I am a fairly new writer to the Elephant Journal community, but after participating in the free Write Your Heart Out classes with Waylon, I believe I understand the mission: write pieces that are of benefit to others.
I have made reading others’ articles part of my daily routine. I signed up for the membership so I am able to read an unlimited amount. I do this with the sole intention of immersing myself in Elephant’s milieu. I do this because I want to effectively contribute to Elephant’s mission and feel the only way I can be successful is by reading and participating in the messages conveyed by the writers and by engaging others in conversations through commenting, or as I refer to it, Ele-engaging.
What I have noticed, however, is the lack of comments on pieces that have been published, and I find that troublesome. I have read many articles with greater than 100 reads and found there are no comments.
Personally, I don’t need the feedback to make me feel good about my published piece, but I do appreciate it. It helps me to know if I have connected with the reader and to determine if I am fulfilling the mission of Elephant.
I want to know that healing myself through my own written words has essentially helped someone else.
I realize that in this chaotic world, we all get caught up in the day-to-day, and taking time to read, let alone comment, sometimes feels overwhelming, but if we stop to think about it, the comment not only helps the writer of the article, but it also helps us to be in the present moment.
It calls upon us to sit and reflect on the message. We have to pause and ask ourselves how it touched us. Did it motivate us? Did the writer’s feelings resonate? Did we agree or disagree with their ideas? Did it spark curiosity? Did we learn something new? Did it make us laugh? Cry? Get chills?
Stop. Take in their words. Process them. The reflection and feedback will help us both.
In the Royal Literary Fund’s dissertation guide, they assert that as a writer it is difficult to “distance yourself from your writing,” and that “simply seeing something through someone else’s eyes is hugely valuable for reflecting on what you’re doing because everyone will see it differently.”
I must commend the editors I have been privileged to work with thus far, for they have been overwhelmingly supportive, provided exceptional guidance and feedback, and overall, have made me want to become an even better writer. Their engagement motivated me and instilled a desire in me to share my journey and serve the Elephant community.
Shout-outs to Robert Busch, Brooke Mundell, Kate Fleming, Anjelica Ilovi, Michelle al Bitar, and Elyane Youssef. They went above and beyond the call of an editor and for that, I am grateful. But, we can do this for one another as well, as fellow readers and writers.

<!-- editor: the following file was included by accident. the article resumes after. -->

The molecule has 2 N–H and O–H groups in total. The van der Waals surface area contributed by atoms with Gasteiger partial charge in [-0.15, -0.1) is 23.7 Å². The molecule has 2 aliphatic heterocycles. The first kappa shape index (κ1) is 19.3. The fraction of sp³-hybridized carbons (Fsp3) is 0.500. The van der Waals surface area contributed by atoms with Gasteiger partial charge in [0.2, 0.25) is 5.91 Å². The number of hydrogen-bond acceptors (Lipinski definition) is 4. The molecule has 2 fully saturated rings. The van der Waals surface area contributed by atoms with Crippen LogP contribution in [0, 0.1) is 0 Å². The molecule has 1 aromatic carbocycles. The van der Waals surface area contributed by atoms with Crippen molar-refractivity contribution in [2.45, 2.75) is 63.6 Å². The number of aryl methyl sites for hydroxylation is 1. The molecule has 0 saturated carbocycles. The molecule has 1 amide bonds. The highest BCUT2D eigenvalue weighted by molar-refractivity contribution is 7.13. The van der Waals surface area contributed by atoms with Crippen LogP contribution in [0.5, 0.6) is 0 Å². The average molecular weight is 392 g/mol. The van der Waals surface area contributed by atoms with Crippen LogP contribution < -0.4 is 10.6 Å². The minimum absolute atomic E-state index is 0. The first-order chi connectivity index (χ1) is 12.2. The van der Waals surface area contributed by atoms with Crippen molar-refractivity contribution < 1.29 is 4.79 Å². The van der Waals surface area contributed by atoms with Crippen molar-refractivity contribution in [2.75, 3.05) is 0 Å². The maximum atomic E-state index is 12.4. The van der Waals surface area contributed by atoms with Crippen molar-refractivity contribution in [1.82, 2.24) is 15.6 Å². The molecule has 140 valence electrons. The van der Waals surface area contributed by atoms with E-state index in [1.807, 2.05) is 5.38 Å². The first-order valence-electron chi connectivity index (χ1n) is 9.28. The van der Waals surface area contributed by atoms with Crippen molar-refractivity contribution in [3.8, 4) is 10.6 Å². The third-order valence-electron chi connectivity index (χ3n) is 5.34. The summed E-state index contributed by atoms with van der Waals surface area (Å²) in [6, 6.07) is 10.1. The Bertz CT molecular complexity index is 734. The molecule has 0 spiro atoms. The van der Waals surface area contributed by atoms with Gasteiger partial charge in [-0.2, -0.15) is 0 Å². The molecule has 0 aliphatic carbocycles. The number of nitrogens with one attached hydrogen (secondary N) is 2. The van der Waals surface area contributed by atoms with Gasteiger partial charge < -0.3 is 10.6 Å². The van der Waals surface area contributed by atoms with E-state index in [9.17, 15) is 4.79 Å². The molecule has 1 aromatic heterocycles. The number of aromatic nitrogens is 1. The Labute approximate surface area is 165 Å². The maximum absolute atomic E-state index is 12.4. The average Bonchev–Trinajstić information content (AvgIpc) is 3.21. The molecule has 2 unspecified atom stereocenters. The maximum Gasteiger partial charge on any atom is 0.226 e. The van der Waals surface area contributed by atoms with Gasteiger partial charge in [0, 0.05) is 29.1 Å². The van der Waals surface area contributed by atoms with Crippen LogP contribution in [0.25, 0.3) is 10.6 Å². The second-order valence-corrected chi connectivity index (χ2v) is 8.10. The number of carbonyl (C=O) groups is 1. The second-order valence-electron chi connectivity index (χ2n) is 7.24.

As a lifelong writer, I remember reading my poetry to friends over the phone in high school and getting their feedback. I read my short stories to my family for encouragement. I still read each and every article I write aloud to my husband before I submit it. I watch his expressions. I read his body language as he listens. I watch his eyes to see if they get teary.
But to the greater Elephant world, this massive universe of over five million readers, the only way a writer can tell if they’ve gotten to your heart is by way of your comments.
Clicking on a heart, or ele-hearting is wonderful, but that takes less than a second to press. If the words of a writer in this community have impacted you, please consider taking the time to share this with them. And if someone has taken the time to comment on your pieces, the comments should be acknowledged.
You may be asking yourself, what is the point of this piece? How is this benefiting the world? How does this resonate with the mission of Elephant Journal?
It’s not to increase ecosystem scores. It’s not to fulfill the writer’s ego. It’s purely to engage one another. The benefit will be conversation and camaraderie. The benefit of commenting is the initiation of dialogue, debate, reflection, and ultimately improving the future of Elephant because future articles will be written with more insight and the messages more powerful.
So, today, in all my naivety as a new writer to Elephant, today as a woman with big visions and dreams of how we can impact lives and the universe, let us challenge one another to stop after we’ve read an article—and share our thoughts with the writer.
By making a commitment to do this at least twice a day after reading a writer’s piece, the dialogue initiated amongst us could be inconceivable. The benefits to all of us, unimaginable. Just try it. We will see how much better we feel as writers encouraging one another, and that, my friends, is the purpose of this piece: to fill ourselves up with positive energy, by giving it to someone else, thereby benefitting the world.